14 October 2019 - Article
The question of when an employer can be held liable for the acts of individuals who are working in its business or organisation has been vexing the courts for as long as employment relationships have existed. It has now been considered again by the Supreme Court in two cases, Cox v Ministry of Justice and Mohamud v WM Morrison Supermarkets plc. In both cases the Supreme Court has found the employers liable for the wrongdoing of workers.
The Court makes two main points:
- The type of relationship that can give rise to vicarious liability is widening, which is a reflection of the changing nature of contemporary working patterns;
- The circumstances in which employers can be held liable for the actions of their workers depends on whether there is connection between the worker's job and the wrongful conduct that is sufficiently close to make it just to hold the employer liable. This 'close connection' does not need to be replaced by a new test and on the facts of both these cases it was just to hold both employers liable.
Cox v Ministry of Justice concerned an incident in 2007. While working as the catering manager at HMP Swansea, Mrs Cox was injured in an accident caused by the negligence of a prisoner carrying out paid work under her supervision in the prison kitchen (the prisoner lost his balance and dropped a 25Kg sack of rice onto her back). She claimed that the Prison Service (and, by extension, the Ministry) were vicariously liable for the negligence of the prisoner. The Court of Appeal, overturning the decision of the judge, held that the Prison Service was vicariously liable.
The Ministry appealed to the Supreme Court, arguing that its relationship with the prisoner working in the prison kitchen was not one that justified imposing vicarious liability. The Supreme Court unanimously dismissed the appeal and held that the Ministry was liable, given all the circumstances in which the prisoners were doing the work. Prisoners working in kitchens are integrated into the operation of the prison. The activities assigned to them form an integral part of the activities the prison carries on in the furtherance of its aims, in particular the provision of meals to prisoners. The prison service places these prisoners in a position where there is a risk that they may commit negligent acts in carrying out their activities, which is recognised by the provision of health and safety training. The prisoners work under the direction of prison staff. Mrs Cox was injured as a result of a prisoner's negligence in carrying on activities assigned to him, and the prison service is therefore vicariously liable to her.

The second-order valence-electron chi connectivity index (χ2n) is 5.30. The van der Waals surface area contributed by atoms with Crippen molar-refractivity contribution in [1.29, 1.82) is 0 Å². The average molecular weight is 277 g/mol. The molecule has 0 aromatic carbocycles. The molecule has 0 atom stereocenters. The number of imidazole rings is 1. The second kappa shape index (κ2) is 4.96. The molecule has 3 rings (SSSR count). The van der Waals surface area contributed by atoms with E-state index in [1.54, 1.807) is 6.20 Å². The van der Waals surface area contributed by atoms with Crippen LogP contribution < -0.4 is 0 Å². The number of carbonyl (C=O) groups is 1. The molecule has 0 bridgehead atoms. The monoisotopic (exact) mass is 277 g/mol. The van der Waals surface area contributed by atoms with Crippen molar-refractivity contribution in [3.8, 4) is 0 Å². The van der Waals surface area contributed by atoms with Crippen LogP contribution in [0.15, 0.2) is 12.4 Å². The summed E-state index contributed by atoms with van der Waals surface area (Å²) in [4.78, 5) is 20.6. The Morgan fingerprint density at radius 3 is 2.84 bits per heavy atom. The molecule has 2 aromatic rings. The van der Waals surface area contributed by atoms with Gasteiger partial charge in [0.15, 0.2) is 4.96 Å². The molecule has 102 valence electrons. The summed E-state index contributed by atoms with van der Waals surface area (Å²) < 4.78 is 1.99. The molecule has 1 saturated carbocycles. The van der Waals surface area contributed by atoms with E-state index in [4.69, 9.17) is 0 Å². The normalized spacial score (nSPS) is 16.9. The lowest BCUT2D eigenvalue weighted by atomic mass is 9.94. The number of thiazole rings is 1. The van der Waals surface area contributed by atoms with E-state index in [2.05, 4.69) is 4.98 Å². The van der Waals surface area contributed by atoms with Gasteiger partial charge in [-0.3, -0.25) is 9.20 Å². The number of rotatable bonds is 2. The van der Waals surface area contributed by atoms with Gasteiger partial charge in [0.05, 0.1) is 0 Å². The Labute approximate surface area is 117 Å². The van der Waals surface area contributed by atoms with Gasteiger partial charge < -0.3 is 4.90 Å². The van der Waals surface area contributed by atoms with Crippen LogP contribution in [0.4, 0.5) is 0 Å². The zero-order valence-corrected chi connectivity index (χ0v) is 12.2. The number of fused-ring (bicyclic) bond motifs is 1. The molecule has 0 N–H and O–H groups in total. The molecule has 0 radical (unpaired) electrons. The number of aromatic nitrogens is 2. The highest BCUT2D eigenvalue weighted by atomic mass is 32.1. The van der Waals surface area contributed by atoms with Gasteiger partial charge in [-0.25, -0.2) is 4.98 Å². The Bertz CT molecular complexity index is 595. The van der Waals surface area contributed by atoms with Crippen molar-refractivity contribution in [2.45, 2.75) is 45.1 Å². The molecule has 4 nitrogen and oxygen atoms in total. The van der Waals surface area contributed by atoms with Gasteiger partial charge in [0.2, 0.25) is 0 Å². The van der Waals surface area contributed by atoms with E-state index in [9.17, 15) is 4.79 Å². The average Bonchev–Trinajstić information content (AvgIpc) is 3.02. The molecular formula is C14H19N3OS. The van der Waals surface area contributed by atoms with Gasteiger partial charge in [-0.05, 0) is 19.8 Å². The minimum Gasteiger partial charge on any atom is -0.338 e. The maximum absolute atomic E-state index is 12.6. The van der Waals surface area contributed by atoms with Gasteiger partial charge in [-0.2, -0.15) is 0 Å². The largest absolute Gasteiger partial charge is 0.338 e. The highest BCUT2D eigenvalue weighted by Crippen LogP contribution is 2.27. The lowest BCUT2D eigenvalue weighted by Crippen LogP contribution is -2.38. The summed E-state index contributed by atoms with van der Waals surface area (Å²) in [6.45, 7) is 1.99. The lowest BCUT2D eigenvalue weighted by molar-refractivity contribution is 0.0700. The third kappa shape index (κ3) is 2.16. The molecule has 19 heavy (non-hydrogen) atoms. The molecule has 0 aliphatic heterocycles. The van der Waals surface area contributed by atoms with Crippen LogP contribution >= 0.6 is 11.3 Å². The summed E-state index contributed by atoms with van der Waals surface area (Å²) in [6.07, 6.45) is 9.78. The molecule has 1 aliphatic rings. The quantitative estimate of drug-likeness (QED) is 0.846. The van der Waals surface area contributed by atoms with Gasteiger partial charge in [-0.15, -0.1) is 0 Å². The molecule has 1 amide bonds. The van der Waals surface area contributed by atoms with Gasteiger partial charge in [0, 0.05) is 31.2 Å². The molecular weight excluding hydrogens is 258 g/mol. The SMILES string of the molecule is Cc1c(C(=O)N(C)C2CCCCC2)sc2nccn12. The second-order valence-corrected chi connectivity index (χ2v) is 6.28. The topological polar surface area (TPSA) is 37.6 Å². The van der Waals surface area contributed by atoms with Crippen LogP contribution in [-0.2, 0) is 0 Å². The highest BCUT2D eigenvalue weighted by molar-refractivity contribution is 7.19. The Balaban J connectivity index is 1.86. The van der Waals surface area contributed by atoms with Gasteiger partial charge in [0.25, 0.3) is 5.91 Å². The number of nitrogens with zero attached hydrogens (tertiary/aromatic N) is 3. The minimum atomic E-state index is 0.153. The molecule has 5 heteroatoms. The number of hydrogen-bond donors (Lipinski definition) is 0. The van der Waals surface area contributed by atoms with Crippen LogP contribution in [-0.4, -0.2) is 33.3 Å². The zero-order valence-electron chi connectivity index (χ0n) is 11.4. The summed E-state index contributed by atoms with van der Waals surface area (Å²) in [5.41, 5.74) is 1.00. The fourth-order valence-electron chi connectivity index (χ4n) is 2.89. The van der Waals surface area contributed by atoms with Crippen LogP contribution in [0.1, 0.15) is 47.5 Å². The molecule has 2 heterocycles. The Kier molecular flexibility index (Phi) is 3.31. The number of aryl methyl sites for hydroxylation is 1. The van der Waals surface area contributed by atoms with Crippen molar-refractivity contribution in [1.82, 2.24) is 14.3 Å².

The Court referred to a set of factors that affect the question of whether it is just to impose vicariously liability whether or not the relationship is one of employer and employee in the conventional sense. These factors were set out in a previous Supreme Court decision arising out of sexual abuse of children by brother-teachers at a boys' school (Catholic Child Welfare Society and others v Various Claimants and others). They are:
- the fact that the employer is more likely to have the means to compensate the victim than the employee and can be expected to have liability insurance ( although the Court thought this was not a significant factor)
- the wrongdoing will have been committed as a result of activity being undertaken by the employee on behalf of the employer;
- the employee's activity is likely to be part of the business activity of the employer;
- the employer, by employing the employee to carry on the activity will have created the risk of the wrongdoing committed by the employee;
- the employee will, to a greater or lesser degree, have been under the control of the employer.
This final factor – control – no longer has the significance that it once did, according to the Court. The 'modern theory' is that a relationship other than one of employment can give rise to vicarious liability. It may do so where harm is done by an individual who carries on activities as an integral part of the employer's business for the employer's benefit and where the risk of potential harm arises because the employer has given the individual those activities to do. The key distinction is between this situation, in which the employer directs what the worker is to do and one in which activities are decided upon by an independent business either of the individual himself or of a third party.